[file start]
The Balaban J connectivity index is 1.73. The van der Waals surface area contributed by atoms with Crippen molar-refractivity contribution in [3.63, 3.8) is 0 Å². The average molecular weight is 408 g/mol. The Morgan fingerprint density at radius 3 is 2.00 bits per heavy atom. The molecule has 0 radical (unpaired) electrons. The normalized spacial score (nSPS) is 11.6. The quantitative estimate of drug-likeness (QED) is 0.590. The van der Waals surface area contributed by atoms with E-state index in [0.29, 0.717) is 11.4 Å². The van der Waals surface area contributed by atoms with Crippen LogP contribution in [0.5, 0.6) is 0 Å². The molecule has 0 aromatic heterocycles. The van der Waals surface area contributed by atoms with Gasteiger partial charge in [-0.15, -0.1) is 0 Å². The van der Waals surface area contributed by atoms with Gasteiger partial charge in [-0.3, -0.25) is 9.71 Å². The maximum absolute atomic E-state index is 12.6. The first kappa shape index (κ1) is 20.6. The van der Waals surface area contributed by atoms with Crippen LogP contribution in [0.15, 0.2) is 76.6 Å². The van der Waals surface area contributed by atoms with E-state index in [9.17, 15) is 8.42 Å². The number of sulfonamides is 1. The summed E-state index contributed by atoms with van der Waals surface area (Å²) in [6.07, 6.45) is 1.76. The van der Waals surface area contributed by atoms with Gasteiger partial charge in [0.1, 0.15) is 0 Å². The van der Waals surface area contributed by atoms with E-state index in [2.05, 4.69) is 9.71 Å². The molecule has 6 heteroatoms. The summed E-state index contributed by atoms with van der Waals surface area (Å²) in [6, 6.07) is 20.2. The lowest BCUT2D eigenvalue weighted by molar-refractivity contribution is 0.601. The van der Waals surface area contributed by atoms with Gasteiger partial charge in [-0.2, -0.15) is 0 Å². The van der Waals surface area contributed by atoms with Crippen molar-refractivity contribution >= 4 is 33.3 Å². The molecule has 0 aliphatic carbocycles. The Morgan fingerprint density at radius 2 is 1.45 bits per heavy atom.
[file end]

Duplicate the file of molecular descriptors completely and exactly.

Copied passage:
The Balaban J connectivity index is 1.73. The van der Waals surface area contributed by atoms with Crippen molar-refractivity contribution in [3.63, 3.8) is 0 Å². The average molecular weight is 408 g/mol. The Morgan fingerprint density at radius 3 is 2.00 bits per heavy atom. The molecule has 0 radical (unpaired) electrons. The normalized spacial score (nSPS) is 11.6. The quantitative estimate of drug-likeness (QED) is 0.590. The van der Waals surface area contributed by atoms with E-state index in [0.29, 0.717) is 11.4 Å². The van der Waals surface area contributed by atoms with Crippen LogP contribution in [0.5, 0.6) is 0 Å². The molecule has 0 aromatic heterocycles. The van der Waals surface area contributed by atoms with Gasteiger partial charge in [-0.15, -0.1) is 0 Å². The van der Waals surface area contributed by atoms with Gasteiger partial charge in [-0.3, -0.25) is 9.71 Å². The maximum absolute atomic E-state index is 12.6. The first kappa shape index (κ1) is 20.6. The van der Waals surface area contributed by atoms with Crippen LogP contribution in [0.15, 0.2) is 76.6 Å². The van der Waals surface area contributed by atoms with E-state index in [9.17, 15) is 8.42 Å². The number of sulfonamides is 1. The summed E-state index contributed by atoms with van der Waals surface area (Å²) in [6.07, 6.45) is 1.76. The van der Waals surface area contributed by atoms with Gasteiger partial charge in [0.1, 0.15) is 0 Å². The van der Waals surface area contributed by atoms with E-state index in [2.05, 4.69) is 9.71 Å². The molecule has 6 heteroatoms. The summed E-state index contributed by atoms with van der Waals surface area (Å²) in [6, 6.07) is 20.2. The lowest BCUT2D eigenvalue weighted by molar-refractivity contribution is 0.601. The van der Waals surface area contributed by atoms with Gasteiger partial charge in [-0.2, -0.15) is 0 Å². The van der Waals surface area contributed by atoms with Crippen molar-refractivity contribution >= 4 is 33.3 Å². The molecule has 0 aliphatic carbocycles. The Morgan fingerprint density at radius 2 is 1.45 bits per heavy atom.